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onesecondglance
07-23-2012, 01:22 PM
And we return now to our regular scheduled programme of "things that would get you locked up if you Googled them".

I have need to start a serious fire in a modern two-storey office building - steel frame, glass exterior. The firestarter must be able to escape the conflagration, so ideally this needs to be something that will build up rather than an catastrophic explosion or something. He can bring accelerant if essential, but would be better if he didn't have to.

I thought about driving a car from the adjacent car park in and then blowing the petrol tank, but I think that's too reminiscent of the police station scene in The Terminator :D.

Cheers!

Bufty
07-23-2012, 02:29 PM
Here's a link to a recent related thread in this same Forum.

http://www.absolutewrite.com/forums/showthread.php?t=243420

Any help?

onesecondglance
07-23-2012, 03:50 PM
That is helpful, thank you. I'd seen it in the thread listing and saw the first few posts focused on it being an old building many storeys higher than the one in my WIP, but reading through it again now there is some good stuff further down.

onesecondglance
07-23-2012, 05:41 PM
I've done some more research, but I'm still looking for input. My main problem is finding a suitable ignition source.

I don't need the building to collapse - I just need the interior to be burnt enough to destroy the contents. The building would have its sprinkler system disabled by the firestarter.

I wondered about an electrical fire of some sort, since the office houses a lot of computer equipment?

PorterStarrByrd
07-23-2012, 05:48 PM
Every chemical product that is used in office or factory has a Material Safety Data Sheet (MSDS) that describes health and safety facts about it. That includes volatility.

In your scenario, or any that you might work with in the future, think about things (perhaps copier fluid, cleaning supplies, etc) that might be there. Check the MSDS on line to see if it might make a good excellerant or poison or whatever alternate use they might serve.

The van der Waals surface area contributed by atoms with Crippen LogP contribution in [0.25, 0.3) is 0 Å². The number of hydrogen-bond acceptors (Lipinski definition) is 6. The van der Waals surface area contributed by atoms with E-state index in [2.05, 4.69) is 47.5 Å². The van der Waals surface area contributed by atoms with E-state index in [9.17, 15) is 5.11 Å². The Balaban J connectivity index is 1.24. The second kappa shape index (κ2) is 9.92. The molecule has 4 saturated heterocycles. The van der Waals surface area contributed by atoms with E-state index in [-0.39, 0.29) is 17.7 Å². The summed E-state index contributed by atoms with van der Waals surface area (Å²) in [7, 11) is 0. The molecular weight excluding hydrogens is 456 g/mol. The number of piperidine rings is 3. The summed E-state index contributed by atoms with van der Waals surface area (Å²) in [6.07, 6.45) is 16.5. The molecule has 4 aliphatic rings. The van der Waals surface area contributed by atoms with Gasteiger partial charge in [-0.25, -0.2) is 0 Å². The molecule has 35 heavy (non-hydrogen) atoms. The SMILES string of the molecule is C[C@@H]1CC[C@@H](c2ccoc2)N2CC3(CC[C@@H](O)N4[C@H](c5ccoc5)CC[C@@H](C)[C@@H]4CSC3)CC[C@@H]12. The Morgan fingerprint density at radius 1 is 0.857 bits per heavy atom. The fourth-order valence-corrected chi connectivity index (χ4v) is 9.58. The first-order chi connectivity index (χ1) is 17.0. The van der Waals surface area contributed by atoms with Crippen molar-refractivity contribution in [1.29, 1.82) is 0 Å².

Snick
07-23-2012, 06:00 PM
You can use any ignition source that comes to mind. The car driving into the building would be fine. The fire could also start in a collection of papers. The break-room/ kitchen of an office might be a good place. I have wondered why there aren't more fires in the kitchens of office; those [places are often a mess with more appliances than they need.

thothguard51
07-23-2012, 06:02 PM
In modern office buildings, if the buildings fire suppression system is disabled, the system will automatically send out a signal to the company monitoring the site. They in turn will call the building management contact or the fire department.

Also, if the building has any kind of high tech center in it, many of these fire suppression systems for the computer labs, file server vaults, etc are separated from the general building. Many us a halon system which sucks all the oxygen out of the air so a fire dies. They don't want water all over their mega expensive equipment.

So it really depends on what you are going for, and how modern the building is and what the companies are in the building.

Bufty
07-23-2012, 06:05 PM
When you say 'contents', what exactly is it you wish destroyed in this fire and where in the building are these contents located?


I've done some more research, but I'm still looking for input. My main problem is finding a suitable ignition source.

I don't need the building to collapse - I just need the interior to be burnt enough to destroy the contents. The building would have its sprinkler system disabled by the firestarter.

I wondered about an electrical fire of some sort, since the office houses a lot of computer equipment?

onesecondglance
07-23-2012, 07:21 PM
Thanks for the responses so far, guys. thothguard - that is an excellent point regarding automated calls to the fire station, and one I will have to mull over.

The full scenario is this: the office is the base of a technology company that has developed a prototype of their product. The protagonist will go to any lengths to destroy all trace of the development and goes on, for want of a better term, a rampage. He enters the building, locks the security and fire escape doors, and kills everyone there. He then accesses and deletes the remote backups of research, corrupts the network to "kill" the workstations, and physically attacks and damages the local server drives.

That this is an extreme, over-the-top, far-from-watertight course of action is a plot point and reflective of the character. Whilst he is knowledgeable regarding IT systems, he doesn't take into account offline remote backups of research, and he is unaware of a second prototype currently offsite.

He is aware that data can be recovered from even severely damaged systems, but his main aim is to set things back far enough so that it is not commercially viable to pick the work up again. That the crimes can be traced back to him is not a concern. Being thorough, he starts a fire to further increase the difficulty of following the research by damaging the hard drives, prototype, and network equipment. He assumes it will also give him more time before he is identified as the culprit by destroying physical evidence such as hair and skin.